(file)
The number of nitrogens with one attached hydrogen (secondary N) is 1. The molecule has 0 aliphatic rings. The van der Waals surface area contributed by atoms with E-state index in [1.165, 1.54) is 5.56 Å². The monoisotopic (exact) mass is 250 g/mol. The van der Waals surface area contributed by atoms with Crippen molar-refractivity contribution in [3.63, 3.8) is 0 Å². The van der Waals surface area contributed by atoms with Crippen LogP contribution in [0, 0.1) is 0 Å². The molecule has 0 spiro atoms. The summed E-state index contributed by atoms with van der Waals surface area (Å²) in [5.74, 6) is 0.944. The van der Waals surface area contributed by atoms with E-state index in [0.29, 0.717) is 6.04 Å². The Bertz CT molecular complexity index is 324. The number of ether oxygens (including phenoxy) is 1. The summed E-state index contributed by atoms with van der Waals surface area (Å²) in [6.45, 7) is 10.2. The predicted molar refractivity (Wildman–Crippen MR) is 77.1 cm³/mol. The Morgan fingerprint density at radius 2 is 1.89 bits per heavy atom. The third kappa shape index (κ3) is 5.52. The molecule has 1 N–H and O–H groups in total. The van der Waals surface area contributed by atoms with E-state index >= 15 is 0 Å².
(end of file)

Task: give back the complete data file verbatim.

The number of nitrogens with one attached hydrogen (secondary N) is 1. The molecule has 0 aliphatic rings. The van der Waals surface area contributed by atoms with E-state index in [1.165, 1.54) is 5.56 Å². The monoisotopic (exact) mass is 250 g/mol. The van der Waals surface area contributed by atoms with Crippen molar-refractivity contribution in [3.63, 3.8) is 0 Å². The van der Waals surface area contributed by atoms with Crippen LogP contribution in [0, 0.1) is 0 Å². The molecule has 0 spiro atoms. The summed E-state index contributed by atoms with van der Waals surface area (Å²) in [5.74, 6) is 0.944. The van der Waals surface area contributed by atoms with E-state index in [0.29, 0.717) is 6.04 Å². The Bertz CT molecular complexity index is 324. The number of ether oxygens (including phenoxy) is 1. The summed E-state index contributed by atoms with van der Waals surface area (Å²) in [6.45, 7) is 10.2. The predicted molar refractivity (Wildman–Crippen MR) is 77.1 cm³/mol. The Morgan fingerprint density at radius 2 is 1.89 bits per heavy atom. The third kappa shape index (κ3) is 5.52. The molecule has 1 N–H and O–H groups in total. The van der Waals surface area contributed by atoms with E-state index >= 15 is 0 Å².